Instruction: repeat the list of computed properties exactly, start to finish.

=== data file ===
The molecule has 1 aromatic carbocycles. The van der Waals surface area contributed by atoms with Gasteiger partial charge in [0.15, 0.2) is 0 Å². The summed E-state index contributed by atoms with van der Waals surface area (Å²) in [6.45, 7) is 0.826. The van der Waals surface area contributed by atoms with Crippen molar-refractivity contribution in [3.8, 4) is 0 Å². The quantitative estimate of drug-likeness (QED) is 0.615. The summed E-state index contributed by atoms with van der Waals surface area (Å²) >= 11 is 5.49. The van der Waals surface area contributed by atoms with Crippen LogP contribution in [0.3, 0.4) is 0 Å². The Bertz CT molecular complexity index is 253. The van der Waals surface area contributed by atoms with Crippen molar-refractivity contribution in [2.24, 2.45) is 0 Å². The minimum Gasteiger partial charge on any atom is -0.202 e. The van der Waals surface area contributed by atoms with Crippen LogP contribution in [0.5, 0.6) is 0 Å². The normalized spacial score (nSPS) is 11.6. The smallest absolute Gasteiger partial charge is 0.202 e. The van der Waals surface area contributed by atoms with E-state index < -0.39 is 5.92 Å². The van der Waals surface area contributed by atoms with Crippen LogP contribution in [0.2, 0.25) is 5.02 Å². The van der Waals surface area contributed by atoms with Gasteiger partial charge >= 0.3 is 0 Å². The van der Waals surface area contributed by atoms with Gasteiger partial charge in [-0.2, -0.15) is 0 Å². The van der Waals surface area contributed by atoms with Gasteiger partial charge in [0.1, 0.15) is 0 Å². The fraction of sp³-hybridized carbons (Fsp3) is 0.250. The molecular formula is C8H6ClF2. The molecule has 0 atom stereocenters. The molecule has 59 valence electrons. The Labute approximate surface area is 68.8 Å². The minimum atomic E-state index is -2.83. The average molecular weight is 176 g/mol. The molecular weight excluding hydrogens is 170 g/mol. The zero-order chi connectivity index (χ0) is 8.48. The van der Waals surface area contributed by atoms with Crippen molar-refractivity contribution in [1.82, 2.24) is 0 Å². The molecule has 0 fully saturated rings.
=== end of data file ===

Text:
The molecule has 1 aromatic carbocycles. The van der Waals surface area contributed by atoms with Gasteiger partial charge in [0.15, 0.2) is 0 Å². The summed E-state index contributed by atoms with van der Waals surface area (Å²) in [6.45, 7) is 0.826. The van der Waals surface area contributed by atoms with Crippen molar-refractivity contribution in [3.8, 4) is 0 Å². The quantitative estimate of drug-likeness (QED) is 0.615. The summed E-state index contributed by atoms with van der Waals surface area (Å²) >= 11 is 5.49. The van der Waals surface area contributed by atoms with Crippen LogP contribution in [0.3, 0.4) is 0 Å². The Bertz CT molecular complexity index is 253. The van der Waals surface area contributed by atoms with Crippen molar-refractivity contribution in [2.24, 2.45) is 0 Å². The minimum Gasteiger partial charge on any atom is -0.202 e. The van der Waals surface area contributed by atoms with Crippen LogP contribution in [0.5, 0.6) is 0 Å². The normalized spacial score (nSPS) is 11.6. The smallest absolute Gasteiger partial charge is 0.202 e. The van der Waals surface area contributed by atoms with E-state index < -0.39 is 5.92 Å². The van der Waals surface area contributed by atoms with Crippen LogP contribution in [0.2, 0.25) is 5.02 Å². The van der Waals surface area contributed by atoms with Gasteiger partial charge >= 0.3 is 0 Å². The van der Waals surface area contributed by atoms with Gasteiger partial charge in [-0.2, -0.15) is 0 Å². The van der Waals surface area contributed by atoms with Gasteiger partial charge in [0.1, 0.15) is 0 Å². The fraction of sp³-hybridized carbons (Fsp3) is 0.250. The molecular formula is C8H6ClF2. The molecule has 0 atom stereocenters. The molecule has 59 valence electrons. The Labute approximate surface area is 68.8 Å². The minimum atomic E-state index is -2.83. The average molecular weight is 176 g/mol. The molecular weight excluding hydrogens is 170 g/mol. The zero-order chi connectivity index (χ0) is 8.48. The van der Waals surface area contributed by atoms with Crippen molar-refractivity contribution in [1.82, 2.24) is 0 Å². The molecule has 0 fully saturated rings.